Vectorization in R: Why? Here are my notes from a recent talk I gave on vectorization at a Davis R Users’ Group meeting. Thanks to Vince Buffalo, John Myles White, and Hadley Wickham for their input as I was preparing this. Feedback welcome! How to ask for R help by Stephen Weller, Senior Support Engineer at Revolution Analytics, and Joseph Rickert For someone trying to learn any new technology getting help with a problem on a public forum can be stressful. Knowing where to go, deciding how to pose a question and figuring out how to deal with a response can be challenging. Moreover, an unpleasant interaction could be ego bruising and a real set-back to learning. Before posting a question on an internet forum do everything you can to make it a positive experience for everyone involved. Here are some recommendations Steve and I have for getting help with R questions.

Memory usage · Advanced R. A solid understanding of R’s memory management will help you predict how much memory you’ll need for a given task and help you to make the most of the memory you have. It can even help you write faster code because accidental copies are a major cause of slow code. The goal of this chapter is to help you understand the basics of memory management in R, moving from individual objects to functions to larger blocks of code. Along the way, you’ll learn about some common myths, such as that you need to call gc() to free up memory, or that for loops are always slow. Outline Prerequisites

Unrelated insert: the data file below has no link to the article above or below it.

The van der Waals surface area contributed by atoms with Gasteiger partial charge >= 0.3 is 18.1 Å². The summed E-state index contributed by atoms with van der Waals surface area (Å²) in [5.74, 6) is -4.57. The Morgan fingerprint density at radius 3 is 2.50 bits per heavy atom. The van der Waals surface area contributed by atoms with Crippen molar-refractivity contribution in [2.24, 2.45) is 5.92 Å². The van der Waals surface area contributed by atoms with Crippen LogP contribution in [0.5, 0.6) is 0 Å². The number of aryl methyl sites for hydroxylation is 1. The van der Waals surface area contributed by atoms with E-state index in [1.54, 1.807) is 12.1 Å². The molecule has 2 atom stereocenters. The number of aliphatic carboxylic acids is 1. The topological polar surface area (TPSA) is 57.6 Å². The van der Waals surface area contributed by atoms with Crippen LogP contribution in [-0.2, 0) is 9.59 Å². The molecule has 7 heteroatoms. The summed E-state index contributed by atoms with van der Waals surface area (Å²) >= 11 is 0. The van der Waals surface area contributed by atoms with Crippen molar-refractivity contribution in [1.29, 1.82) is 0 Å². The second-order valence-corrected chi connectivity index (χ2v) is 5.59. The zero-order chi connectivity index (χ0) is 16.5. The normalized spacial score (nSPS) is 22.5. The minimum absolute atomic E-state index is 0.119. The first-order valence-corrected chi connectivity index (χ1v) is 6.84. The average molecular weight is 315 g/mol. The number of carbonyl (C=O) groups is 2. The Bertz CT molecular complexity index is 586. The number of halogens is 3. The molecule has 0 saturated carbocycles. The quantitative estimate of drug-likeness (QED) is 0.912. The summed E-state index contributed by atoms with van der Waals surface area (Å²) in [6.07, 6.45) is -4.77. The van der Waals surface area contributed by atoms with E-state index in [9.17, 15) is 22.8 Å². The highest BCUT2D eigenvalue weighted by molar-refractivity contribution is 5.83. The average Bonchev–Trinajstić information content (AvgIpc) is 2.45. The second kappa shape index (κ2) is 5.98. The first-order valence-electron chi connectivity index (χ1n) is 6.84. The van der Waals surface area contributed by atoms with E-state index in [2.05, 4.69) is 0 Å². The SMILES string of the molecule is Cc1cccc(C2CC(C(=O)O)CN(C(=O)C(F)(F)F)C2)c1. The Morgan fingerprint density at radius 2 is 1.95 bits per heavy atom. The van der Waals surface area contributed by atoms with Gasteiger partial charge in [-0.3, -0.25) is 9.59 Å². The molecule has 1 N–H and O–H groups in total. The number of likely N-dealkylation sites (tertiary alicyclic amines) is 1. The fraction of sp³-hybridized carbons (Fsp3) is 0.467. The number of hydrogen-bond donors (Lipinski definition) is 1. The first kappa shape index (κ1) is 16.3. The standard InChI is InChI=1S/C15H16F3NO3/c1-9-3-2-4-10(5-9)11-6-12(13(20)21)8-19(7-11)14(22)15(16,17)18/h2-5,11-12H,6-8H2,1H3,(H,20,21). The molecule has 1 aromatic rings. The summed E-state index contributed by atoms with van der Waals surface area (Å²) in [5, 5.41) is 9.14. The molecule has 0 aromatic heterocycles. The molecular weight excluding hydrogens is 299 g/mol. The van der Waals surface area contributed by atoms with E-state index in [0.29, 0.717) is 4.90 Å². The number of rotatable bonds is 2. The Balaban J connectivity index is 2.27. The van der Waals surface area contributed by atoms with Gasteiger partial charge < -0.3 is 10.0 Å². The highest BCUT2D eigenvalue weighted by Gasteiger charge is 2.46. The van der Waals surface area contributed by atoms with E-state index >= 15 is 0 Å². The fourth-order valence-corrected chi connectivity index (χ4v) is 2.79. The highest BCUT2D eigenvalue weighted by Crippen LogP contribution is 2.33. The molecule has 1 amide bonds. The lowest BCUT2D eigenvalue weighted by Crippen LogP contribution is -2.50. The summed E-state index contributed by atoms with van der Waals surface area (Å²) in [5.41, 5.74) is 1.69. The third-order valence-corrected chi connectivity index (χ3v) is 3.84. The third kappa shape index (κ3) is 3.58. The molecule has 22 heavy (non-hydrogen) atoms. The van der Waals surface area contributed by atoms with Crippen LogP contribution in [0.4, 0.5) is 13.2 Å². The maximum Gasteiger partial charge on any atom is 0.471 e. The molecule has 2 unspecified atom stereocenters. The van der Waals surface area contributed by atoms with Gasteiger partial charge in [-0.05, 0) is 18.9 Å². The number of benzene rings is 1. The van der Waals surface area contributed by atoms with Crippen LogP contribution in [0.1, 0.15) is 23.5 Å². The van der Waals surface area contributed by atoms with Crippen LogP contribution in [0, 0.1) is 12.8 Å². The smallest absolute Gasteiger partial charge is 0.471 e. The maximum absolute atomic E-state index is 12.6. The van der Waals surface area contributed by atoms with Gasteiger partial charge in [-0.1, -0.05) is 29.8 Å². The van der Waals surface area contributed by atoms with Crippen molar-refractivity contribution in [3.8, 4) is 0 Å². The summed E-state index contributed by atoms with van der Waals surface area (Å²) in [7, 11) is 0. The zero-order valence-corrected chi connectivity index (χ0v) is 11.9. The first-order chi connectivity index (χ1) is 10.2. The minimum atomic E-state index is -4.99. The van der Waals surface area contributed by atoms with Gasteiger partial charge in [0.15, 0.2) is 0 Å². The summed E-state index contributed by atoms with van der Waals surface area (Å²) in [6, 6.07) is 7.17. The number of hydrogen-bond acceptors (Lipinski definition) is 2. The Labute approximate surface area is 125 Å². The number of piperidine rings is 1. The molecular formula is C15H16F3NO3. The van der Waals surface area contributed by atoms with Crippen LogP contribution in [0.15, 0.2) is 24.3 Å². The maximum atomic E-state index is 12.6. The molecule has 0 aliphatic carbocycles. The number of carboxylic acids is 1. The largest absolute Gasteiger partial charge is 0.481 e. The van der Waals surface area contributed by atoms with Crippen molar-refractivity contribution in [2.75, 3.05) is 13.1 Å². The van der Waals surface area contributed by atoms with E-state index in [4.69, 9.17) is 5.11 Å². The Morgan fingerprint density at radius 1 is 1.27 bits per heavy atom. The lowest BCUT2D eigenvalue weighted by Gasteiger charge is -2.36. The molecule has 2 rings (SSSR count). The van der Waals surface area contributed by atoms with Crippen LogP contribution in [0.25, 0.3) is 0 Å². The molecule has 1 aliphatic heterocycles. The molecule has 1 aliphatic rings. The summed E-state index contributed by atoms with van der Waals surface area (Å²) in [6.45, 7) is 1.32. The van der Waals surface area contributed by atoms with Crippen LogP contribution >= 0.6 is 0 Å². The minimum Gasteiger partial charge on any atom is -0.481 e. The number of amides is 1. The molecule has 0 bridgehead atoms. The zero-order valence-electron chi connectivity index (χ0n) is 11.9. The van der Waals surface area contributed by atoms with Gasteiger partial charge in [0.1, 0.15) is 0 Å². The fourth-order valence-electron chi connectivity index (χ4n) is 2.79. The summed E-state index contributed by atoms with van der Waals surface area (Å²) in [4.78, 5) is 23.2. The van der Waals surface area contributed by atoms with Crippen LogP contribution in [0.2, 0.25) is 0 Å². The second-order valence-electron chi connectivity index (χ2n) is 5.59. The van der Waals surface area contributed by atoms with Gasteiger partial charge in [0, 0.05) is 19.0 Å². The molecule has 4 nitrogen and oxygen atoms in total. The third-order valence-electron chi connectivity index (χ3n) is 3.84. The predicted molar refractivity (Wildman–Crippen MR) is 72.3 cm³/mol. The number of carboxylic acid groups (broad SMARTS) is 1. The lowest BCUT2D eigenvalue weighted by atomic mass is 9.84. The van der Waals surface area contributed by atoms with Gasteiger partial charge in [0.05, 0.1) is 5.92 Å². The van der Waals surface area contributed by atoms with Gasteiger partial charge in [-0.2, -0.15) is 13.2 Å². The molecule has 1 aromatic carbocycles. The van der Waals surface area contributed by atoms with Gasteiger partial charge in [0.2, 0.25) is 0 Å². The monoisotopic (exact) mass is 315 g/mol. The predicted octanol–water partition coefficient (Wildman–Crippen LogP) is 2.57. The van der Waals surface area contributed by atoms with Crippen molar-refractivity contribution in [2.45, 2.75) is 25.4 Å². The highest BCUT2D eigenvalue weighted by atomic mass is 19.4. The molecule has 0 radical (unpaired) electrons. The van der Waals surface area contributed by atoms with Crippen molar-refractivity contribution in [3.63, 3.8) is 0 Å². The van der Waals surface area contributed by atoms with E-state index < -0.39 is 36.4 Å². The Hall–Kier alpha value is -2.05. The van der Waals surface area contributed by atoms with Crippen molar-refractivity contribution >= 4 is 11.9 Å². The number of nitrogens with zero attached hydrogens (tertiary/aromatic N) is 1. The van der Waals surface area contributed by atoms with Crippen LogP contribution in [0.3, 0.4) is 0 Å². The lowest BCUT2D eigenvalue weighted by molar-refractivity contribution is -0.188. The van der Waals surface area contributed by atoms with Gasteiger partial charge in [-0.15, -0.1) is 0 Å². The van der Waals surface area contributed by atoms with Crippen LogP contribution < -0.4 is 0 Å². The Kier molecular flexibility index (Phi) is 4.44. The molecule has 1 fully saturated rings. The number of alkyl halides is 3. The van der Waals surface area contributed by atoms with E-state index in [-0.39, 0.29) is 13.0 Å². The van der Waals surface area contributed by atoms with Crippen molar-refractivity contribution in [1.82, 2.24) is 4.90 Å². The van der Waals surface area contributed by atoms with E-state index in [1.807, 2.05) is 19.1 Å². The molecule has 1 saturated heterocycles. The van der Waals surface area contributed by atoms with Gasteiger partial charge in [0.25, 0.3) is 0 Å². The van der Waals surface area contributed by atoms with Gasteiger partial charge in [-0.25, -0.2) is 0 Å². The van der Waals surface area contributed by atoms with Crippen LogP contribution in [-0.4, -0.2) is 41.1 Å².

Learning R Complete beginner: read the 12-page A (very) short introduction to R by Torfs & Brauer. Beginner / intermediate: read R for Data Science, by Hadley Wickham. It teaches both fundamental data science concepts and the most modern way of using R (with the tidyr, dplyr, purr and ggplot2 packages). The book should be published in late 2016, but most of the first chapters are already freely available online in draft form.

Style - Hadley Good coding style is like using correct punctuation. You can manage without it, but it sure makes things easier to read. As with styles of punctuation, there are many possible variations. The following guide describes the style that I use (in this book and elsewhere).

Creating your personal, portable R code library with GitHub As I discussed in a previous post, I have a few helper functions I’ve created that I commonly use in my work. Until recently, I manually included these functions at the start of my R scripts by either the tried and true copy-and-paste method, or by extracting them from a local file with the <code>source()</code> function. The former approach has the benefit of keeping the helper code inextricably attached to the main script, but it adds a good bit of code to wade through.

Google Dev R Video Lectures I got this Google Developers R Programming Video Lectures from Stephen's blog - Getting Genetics Done. Very useful R tutorial for beginner! Short and efficient. Here is what I learned after watching the lectures: stop() and warning() function I was asked this question during a job interview. stop('message') will print out the error message and stop the function. warning('message') will print out the error message but continue the function. To return index of an array/dataframe, use which(df, arr.ind=T), e.g. which(, arr.ind=T) will return the column/row index of NA elements.

The Guerilla Guide to R Update: Okay. I’ve uploaded a new template and things seem to be fine now. Update: I am aware the table of contents is not being displayed in bullet form as I intended. The web template I’m using seems to be buggy. It also seems to think this page is in Indonesian…Working on it!